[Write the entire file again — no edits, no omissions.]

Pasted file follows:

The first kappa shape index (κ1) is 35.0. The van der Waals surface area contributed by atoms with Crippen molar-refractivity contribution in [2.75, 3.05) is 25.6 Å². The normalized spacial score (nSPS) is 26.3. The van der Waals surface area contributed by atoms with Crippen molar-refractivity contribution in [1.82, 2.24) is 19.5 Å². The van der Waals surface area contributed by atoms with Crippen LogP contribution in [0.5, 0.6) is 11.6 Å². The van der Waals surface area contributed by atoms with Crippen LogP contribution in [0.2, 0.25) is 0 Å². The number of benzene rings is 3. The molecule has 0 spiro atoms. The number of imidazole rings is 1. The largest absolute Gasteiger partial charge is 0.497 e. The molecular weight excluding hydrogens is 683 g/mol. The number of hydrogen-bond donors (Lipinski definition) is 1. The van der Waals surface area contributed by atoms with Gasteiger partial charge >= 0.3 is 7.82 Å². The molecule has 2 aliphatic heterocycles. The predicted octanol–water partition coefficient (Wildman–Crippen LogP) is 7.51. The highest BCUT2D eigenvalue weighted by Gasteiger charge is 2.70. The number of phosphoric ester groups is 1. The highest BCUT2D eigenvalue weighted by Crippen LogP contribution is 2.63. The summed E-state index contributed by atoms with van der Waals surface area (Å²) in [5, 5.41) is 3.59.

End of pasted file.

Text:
The first kappa shape index (κ1) is 35.0. The van der Waals surface area contributed by atoms with Crippen molar-refractivity contribution in [2.75, 3.05) is 25.6 Å². The normalized spacial score (nSPS) is 26.3. The van der Waals surface area contributed by atoms with Crippen molar-refractivity contribution in [1.82, 2.24) is 19.5 Å². The van der Waals surface area contributed by atoms with Crippen LogP contribution in [0.5, 0.6) is 11.6 Å². The van der Waals surface area contributed by atoms with Crippen LogP contribution in [0.2, 0.25) is 0 Å². The number of benzene rings is 3. The molecule has 0 spiro atoms. The number of imidazole rings is 1. The largest absolute Gasteiger partial charge is 0.497 e. The molecular weight excluding hydrogens is 683 g/mol. The number of hydrogen-bond donors (Lipinski definition) is 1. The van der Waals surface area contributed by atoms with Gasteiger partial charge >= 0.3 is 7.82 Å². The molecule has 2 aliphatic heterocycles. The predicted octanol–water partition coefficient (Wildman–Crippen LogP) is 7.51. The highest BCUT2D eigenvalue weighted by Gasteiger charge is 2.70. The number of phosphoric ester groups is 1. The highest BCUT2D eigenvalue weighted by Crippen LogP contribution is 2.63. The summed E-state index contributed by atoms with van der Waals surface area (Å²) in [5, 5.41) is 3.59.